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This article was written by Thomas Humphry Ward and was published in 1889.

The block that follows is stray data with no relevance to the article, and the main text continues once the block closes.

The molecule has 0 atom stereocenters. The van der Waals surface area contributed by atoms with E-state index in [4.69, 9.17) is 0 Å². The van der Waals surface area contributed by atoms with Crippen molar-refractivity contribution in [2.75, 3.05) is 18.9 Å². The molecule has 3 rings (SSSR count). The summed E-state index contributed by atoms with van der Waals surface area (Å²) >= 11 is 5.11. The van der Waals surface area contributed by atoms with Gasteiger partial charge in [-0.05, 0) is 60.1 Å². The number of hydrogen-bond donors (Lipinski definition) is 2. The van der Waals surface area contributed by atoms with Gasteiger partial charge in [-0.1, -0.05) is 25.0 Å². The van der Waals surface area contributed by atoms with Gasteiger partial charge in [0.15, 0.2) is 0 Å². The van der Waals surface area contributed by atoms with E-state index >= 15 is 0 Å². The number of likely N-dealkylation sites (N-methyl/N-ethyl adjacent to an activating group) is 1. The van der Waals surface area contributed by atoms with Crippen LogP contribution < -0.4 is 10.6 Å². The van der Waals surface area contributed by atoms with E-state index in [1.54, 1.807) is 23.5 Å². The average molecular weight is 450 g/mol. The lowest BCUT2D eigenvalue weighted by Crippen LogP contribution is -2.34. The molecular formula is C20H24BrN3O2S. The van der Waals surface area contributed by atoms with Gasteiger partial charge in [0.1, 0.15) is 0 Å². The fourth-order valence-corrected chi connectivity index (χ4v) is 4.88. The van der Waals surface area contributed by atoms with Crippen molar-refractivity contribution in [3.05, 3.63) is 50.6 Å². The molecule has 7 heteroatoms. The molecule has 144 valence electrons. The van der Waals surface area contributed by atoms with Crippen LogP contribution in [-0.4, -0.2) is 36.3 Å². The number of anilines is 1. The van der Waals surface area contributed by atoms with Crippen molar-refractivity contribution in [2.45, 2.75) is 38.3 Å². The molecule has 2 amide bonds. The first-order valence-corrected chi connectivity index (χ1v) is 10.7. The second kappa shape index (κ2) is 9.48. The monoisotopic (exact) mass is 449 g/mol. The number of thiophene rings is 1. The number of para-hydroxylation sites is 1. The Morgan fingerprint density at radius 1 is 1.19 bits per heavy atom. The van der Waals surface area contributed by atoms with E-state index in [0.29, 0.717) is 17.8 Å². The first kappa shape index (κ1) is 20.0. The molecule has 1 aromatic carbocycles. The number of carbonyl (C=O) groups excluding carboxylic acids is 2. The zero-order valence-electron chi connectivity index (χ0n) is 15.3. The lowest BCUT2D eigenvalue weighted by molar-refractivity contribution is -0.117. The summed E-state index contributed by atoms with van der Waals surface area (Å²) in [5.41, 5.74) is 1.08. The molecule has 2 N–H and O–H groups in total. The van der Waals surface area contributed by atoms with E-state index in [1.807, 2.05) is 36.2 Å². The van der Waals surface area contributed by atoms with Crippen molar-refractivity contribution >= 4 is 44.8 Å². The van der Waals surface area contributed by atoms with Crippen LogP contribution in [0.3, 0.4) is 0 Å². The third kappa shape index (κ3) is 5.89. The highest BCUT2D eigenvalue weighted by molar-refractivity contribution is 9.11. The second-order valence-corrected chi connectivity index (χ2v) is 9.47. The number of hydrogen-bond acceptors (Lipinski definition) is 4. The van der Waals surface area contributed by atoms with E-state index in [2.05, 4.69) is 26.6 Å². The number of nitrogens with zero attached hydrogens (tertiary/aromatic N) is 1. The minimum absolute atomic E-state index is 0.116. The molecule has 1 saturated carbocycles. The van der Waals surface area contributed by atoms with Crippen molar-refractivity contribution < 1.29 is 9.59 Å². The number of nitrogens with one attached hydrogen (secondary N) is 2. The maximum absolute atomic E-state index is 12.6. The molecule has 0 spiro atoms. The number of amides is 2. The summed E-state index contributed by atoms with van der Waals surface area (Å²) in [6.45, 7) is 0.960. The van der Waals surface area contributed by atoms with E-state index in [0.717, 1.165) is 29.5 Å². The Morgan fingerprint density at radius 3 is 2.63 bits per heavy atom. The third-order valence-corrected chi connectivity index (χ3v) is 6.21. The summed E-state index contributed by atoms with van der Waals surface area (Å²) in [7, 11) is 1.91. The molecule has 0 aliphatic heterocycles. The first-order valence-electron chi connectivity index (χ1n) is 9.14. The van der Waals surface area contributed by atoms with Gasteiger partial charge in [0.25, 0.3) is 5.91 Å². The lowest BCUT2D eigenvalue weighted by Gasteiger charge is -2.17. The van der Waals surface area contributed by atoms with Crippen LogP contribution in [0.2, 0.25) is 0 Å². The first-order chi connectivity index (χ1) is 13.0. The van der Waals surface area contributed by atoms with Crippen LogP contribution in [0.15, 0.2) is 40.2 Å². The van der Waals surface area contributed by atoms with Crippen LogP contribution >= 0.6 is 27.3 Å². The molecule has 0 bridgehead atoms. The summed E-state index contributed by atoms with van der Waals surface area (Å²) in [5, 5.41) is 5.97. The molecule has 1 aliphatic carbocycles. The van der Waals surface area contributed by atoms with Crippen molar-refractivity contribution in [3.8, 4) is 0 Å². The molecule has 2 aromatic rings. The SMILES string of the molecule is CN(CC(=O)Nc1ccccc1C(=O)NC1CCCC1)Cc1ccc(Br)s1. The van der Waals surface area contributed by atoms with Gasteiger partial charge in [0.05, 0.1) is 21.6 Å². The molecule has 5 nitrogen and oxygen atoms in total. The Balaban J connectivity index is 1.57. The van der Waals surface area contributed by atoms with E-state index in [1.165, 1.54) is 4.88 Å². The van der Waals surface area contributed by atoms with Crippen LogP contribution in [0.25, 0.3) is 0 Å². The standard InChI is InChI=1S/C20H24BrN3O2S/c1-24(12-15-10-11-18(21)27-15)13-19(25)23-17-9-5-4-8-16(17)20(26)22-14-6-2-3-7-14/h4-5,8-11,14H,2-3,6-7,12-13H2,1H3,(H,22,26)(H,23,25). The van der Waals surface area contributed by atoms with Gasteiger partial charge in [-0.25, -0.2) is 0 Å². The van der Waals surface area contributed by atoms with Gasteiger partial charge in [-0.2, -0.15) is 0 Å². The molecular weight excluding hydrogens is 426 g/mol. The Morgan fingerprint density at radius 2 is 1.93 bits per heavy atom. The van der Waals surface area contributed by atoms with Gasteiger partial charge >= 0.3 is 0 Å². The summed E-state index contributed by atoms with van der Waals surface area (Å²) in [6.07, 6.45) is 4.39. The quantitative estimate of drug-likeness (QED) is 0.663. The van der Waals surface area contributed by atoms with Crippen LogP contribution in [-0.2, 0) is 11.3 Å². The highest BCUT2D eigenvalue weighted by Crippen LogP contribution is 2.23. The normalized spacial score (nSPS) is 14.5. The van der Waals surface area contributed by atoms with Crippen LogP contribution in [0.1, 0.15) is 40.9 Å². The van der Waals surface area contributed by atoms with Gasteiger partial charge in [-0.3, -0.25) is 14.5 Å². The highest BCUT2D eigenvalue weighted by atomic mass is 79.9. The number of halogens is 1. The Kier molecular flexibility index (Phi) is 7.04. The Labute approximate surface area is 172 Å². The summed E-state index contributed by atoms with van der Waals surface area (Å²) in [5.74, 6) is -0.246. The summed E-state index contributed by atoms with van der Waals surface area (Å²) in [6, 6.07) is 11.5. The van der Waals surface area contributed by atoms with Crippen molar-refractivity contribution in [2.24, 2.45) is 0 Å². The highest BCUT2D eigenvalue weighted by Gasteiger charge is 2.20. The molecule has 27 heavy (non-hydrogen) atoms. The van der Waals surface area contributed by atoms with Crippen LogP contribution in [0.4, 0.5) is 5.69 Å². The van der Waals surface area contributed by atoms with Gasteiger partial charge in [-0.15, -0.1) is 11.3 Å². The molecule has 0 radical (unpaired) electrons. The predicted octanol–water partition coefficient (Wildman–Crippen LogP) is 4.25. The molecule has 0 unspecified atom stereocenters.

William Edward Forster, statesman, born at Bradpole, Dorsetshire, on 11 July 1818, was the only son of William Forster (1784-1854) and of Anna, sister of the first Sir Thomas Fowell Buxton. He was thus not a Yorkshireman by descent, though often taken for a typical Yorkshireman. He was brought up in the discipline of the Quaker body, and being the only child of parents who had passed their first youth, he early showed signs of a serious habit of mind. ‘The simplicity of the Quaker style of living,’ says his biographer, ‘was at all times characteristic of the ways of the little household,’ and the boy acquired a ‘certain quaint formalism of manner and speech,’ and talked politics with his parents before he had learnt to play with children of his own age. His father's long absences on missionary expeditions threw him very much into the society of his mother, whose ‘bright and vivacious temperament’ acted as some corrective to the severity of a Quaker education. In August 1831 he was sent to school at Fishponds House, Bristol, and after a year to Mr. Binns's school, at Grove House, Tottenham, both kept by Friends. Here he remained until the close of 1835, receiving what must be considered a very fair education, and not only studying English and other history independently, but ‘setting himself for his leisure time in the evening, two evenings for themes, two for mathematics, one for Latin verse, and one for Greek Testament and sundries’ (letter to his father dated 8th month, 31 day, 1834). Other letters written about the same time show his interest in political movements, especially those with which his uncle Buxton was associated.